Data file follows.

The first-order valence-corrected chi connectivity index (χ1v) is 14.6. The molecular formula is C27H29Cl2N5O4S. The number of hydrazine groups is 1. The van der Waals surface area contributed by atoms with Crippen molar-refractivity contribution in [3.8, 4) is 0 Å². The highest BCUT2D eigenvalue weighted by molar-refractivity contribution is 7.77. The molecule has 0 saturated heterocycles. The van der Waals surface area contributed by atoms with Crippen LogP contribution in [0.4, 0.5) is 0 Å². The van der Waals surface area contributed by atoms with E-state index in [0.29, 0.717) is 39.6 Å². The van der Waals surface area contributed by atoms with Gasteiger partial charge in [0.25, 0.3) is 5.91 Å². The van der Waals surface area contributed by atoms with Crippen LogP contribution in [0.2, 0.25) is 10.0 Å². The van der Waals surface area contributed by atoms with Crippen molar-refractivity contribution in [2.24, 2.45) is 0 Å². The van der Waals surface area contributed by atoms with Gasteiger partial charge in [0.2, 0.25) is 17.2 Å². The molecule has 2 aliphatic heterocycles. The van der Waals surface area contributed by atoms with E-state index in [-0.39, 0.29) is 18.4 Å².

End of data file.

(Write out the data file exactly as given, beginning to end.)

The first-order valence-corrected chi connectivity index (χ1v) is 14.6. The molecular formula is C27H29Cl2N5O4S. The number of hydrazine groups is 1. The van der Waals surface area contributed by atoms with Crippen molar-refractivity contribution in [3.8, 4) is 0 Å². The highest BCUT2D eigenvalue weighted by molar-refractivity contribution is 7.77. The molecule has 0 saturated heterocycles. The van der Waals surface area contributed by atoms with Crippen LogP contribution in [0.4, 0.5) is 0 Å². The van der Waals surface area contributed by atoms with E-state index in [0.29, 0.717) is 39.6 Å². The van der Waals surface area contributed by atoms with Gasteiger partial charge in [0.25, 0.3) is 5.91 Å². The van der Waals surface area contributed by atoms with Crippen LogP contribution in [0.2, 0.25) is 10.0 Å². The van der Waals surface area contributed by atoms with Crippen molar-refractivity contribution in [2.24, 2.45) is 0 Å². The van der Waals surface area contributed by atoms with Gasteiger partial charge in [0.2, 0.25) is 17.2 Å². The molecule has 2 aliphatic heterocycles. The van der Waals surface area contributed by atoms with E-state index in [-0.39, 0.29) is 18.4 Å².